From the second edition (1989):
(ˈpɛntək(ə)l) [In med.L. pentaculum, app. f. penta- five + -culum, dim. or instrumental suffix, but actual history obscure. It. had pentacolo ‘any thing or table of five corners’ (Florio), F. had (16th c.) pentacle, something used in necromancy (Godef. says ‘a five-branched candlestick’).
As applied to something worn round the neck as an amulet, some would connect it with F. pentacol, pendacol (14th c. in Godef.) a jewel or ornament hung round the neck, f. pend- hang, à to, col, cou neck.]

A certain figure (or a material object, e.g. something folded or interlaced, of that shape) used as a symbol, esp. in magic; app. properly the same as pentagram; but also used for various other magical symbols, esp. the hexagram or six-pointed star formed by two interlaced triangles. (See also pentangle 1.)
The pentacle of Solomon, in H. More 1664, is the same as the pentangle of Solomon of Sir Gawayne c1340, Sir Thomas Browne 1646, and others.

1594 Chapman Shadow Nt., Hymnus in Cynthiam Wks. (1875) 16/2 Then in thy clear and icy pentacle, Now execute a magic miracle. 1607 Dekker Wh. of Babylon Wks. 1873 II. 200 Take Periapts, Pentacles, and potent Charmes To coniure downe foule fiends. 1616 B. Jonson Devil an Ass i. ii, They haue‥Their rauens wings, their lights, and pentacles, With characters; I ha' seene all these. 1664 H. More Myst. Iniq. i. xviii. §3 Their Pentacles which they hang about their necks when they conjure (which they forsooth‥call the Pentacles of Solomon) are adorned and fortified with such transcriptions out of holy Scripture. [1668–70 M. Casaubon Credulity & Incred. (1672) 71 By certain pentacula, and seals and characters to fence themselves and to make themselves invisible against all kinds of arms and musquet bullets.] 1808 Scott Marm. iii. xx, His shoes were marked with cross and spell; Upon his breast a pentacle. 1862 Lytton Str. Story l, You observe two triangles interlaced and inserted in a circle? The Pentacle in short. 1885 Sat. Rev. 19 Sept. 380/2 The sacramental [charm] bore a figure that looked like a rough copy of the pentacle.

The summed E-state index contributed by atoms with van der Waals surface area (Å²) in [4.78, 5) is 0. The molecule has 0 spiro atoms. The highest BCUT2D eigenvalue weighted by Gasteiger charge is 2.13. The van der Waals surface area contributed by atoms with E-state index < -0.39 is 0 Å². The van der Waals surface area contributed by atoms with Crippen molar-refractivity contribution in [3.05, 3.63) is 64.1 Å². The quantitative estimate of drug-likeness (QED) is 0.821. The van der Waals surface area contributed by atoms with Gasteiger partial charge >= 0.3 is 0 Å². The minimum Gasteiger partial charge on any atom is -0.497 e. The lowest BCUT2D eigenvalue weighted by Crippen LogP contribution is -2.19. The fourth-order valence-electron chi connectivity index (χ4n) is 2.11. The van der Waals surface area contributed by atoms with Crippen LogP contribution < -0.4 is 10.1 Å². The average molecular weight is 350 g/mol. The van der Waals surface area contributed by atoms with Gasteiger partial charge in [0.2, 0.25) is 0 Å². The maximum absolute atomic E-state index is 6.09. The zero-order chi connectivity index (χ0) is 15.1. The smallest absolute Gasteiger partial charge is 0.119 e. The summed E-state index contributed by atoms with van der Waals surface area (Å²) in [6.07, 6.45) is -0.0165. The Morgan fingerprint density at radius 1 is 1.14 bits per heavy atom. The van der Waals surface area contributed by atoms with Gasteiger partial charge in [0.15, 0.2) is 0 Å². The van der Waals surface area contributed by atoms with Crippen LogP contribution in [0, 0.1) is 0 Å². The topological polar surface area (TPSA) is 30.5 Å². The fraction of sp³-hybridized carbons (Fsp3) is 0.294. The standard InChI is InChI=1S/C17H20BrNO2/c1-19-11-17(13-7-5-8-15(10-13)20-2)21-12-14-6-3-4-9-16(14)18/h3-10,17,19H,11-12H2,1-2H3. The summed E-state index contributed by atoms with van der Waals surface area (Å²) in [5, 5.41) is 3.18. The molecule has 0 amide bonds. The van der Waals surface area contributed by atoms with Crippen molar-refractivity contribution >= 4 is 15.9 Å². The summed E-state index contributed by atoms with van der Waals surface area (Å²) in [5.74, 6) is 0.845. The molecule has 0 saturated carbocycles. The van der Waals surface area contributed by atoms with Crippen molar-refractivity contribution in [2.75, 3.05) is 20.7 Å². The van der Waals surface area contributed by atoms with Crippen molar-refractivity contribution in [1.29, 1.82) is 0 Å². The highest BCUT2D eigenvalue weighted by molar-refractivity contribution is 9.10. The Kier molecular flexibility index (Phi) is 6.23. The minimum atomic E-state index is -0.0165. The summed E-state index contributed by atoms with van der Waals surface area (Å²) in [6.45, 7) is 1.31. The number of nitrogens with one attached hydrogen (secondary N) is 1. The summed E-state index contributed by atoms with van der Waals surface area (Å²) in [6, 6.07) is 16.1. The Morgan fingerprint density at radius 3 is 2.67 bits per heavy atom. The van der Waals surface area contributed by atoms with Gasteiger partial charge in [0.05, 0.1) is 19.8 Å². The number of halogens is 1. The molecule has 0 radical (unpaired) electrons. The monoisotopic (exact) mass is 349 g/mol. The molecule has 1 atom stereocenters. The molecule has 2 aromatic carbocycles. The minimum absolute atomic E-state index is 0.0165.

Hence penˈtacular a., of, pertaining to, or of the nature of a pentacle.

In mod. Dicts.